Australia First Party has been warning Australians about the harm of mass immigration since we were founded in June 1996 by the father of modern Australian nationalism, Mr Graeme Campbell. Mr Campbell was expelled from the globalist Labor Party on 30 November 1995 after addressing a meeting of Australians Against Further Immigration in which he criticised Labor’s blind mass immigration policies.
A generation later in 2016, Mr Campbell continues to express his concerns for our nation’s destiny
Our Policy #4: Reduce and Limit Immigration
Immigration mistakes can be big long term mistakes. Immigration policy must take into account social cohesion, employment opportunities, urbanisation and environmental issues.
A generation hence, and the only candidates in the Victorian poll who will oppose the ‘population and bust’ policy of the system – will be Australia First.
Premier Andrews has been pushing the Very Fast Train projects to link various regional cities with Melbourne. Of course, ultimately, a similar project with eight new cities along the way would link Melbourne and Sydney.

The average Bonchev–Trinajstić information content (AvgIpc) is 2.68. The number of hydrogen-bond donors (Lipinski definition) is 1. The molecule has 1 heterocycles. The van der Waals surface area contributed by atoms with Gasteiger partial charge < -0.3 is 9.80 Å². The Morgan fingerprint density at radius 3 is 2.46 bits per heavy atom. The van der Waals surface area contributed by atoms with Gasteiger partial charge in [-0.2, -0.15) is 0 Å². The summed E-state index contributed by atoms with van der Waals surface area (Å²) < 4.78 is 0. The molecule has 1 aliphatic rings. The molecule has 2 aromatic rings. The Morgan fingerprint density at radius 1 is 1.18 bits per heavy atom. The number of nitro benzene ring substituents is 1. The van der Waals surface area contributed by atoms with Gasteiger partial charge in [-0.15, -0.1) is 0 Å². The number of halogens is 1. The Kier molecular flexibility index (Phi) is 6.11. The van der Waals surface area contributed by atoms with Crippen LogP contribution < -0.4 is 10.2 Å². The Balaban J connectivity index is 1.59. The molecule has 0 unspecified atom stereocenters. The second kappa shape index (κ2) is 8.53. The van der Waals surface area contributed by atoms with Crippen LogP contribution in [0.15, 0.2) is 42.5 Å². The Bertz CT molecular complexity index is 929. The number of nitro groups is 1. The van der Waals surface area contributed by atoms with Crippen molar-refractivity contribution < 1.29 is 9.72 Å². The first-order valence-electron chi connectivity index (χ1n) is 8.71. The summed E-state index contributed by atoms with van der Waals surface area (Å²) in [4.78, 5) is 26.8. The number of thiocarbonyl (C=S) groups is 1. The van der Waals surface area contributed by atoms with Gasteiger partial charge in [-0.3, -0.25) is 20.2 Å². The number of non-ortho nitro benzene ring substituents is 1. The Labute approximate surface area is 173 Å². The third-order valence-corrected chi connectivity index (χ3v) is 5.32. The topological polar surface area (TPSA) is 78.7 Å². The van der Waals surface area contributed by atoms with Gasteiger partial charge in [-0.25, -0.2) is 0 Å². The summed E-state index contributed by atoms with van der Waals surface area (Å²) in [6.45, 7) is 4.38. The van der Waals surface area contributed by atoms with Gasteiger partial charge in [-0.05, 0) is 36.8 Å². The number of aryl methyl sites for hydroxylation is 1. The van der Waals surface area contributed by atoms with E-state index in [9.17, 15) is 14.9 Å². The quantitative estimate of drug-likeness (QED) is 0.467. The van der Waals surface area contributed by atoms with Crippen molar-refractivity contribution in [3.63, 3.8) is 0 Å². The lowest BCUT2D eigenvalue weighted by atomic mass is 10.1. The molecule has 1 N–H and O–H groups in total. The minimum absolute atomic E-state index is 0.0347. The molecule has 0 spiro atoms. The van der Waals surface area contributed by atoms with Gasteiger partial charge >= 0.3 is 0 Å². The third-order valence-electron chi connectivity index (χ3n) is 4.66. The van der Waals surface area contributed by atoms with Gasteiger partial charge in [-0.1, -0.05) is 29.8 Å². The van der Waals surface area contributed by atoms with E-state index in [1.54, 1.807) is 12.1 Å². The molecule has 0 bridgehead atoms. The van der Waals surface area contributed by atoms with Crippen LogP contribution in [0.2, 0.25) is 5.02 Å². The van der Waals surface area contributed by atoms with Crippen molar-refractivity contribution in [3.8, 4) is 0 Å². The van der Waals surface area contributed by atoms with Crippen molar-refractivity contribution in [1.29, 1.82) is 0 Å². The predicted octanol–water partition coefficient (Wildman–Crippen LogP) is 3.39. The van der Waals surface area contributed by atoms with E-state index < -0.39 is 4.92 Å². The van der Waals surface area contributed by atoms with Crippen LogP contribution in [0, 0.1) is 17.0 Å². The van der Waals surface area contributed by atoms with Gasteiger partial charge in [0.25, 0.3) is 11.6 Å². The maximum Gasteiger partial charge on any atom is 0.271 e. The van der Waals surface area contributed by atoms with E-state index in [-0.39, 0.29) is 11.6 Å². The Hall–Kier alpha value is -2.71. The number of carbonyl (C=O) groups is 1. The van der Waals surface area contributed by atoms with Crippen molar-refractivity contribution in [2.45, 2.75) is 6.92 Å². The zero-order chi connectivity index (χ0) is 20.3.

It is expected that by mid century Geelong to Packenham will be a single city with up to nine million inhabitants. The great mass of these new people will be drawn from Asia.
Is this not recolonisation?
Aussie Student: “Now I know how Aborigines have felt.”
Journalist Gay Alcorn, writing in The Guardian online October 19 in 2018, highlights in her article that Australians are finally waking up to the collective harm of mass immigration – “population growth was barely an issue at the 2014 election. Now, it permeates almost every policy challenge”.
Alcorn’s politically-correct term is ‘population‘, but we all know it means ‘mass immigration‘. Ordinary Australians can’t afford to have children because of migrant demand driven unaffordable cost of living.
Not White Flight, they can’t afford it. Thousands of White Australians are condemned to poverty to watch the migrants muscle in and employ their own. It’s the Silent Invasion fueled by treacherous Canberra
‘Melbourne’s bursting’: why the population boom is dictating Victoria’s election
“For Labor and the Coalition, the conversation is not about reducing population growth but managing it better than they have in the past.
It is intriguing that the biggest issue at next month’s Victorian election is one that the state can do little about.
The High-Rise Tsumani on Melbourne’s horizon
Melbourne is staggering under unprecedented population growth, a boom rivalling the gold rush of the 1850s and the “populate or perish” era after the second world war.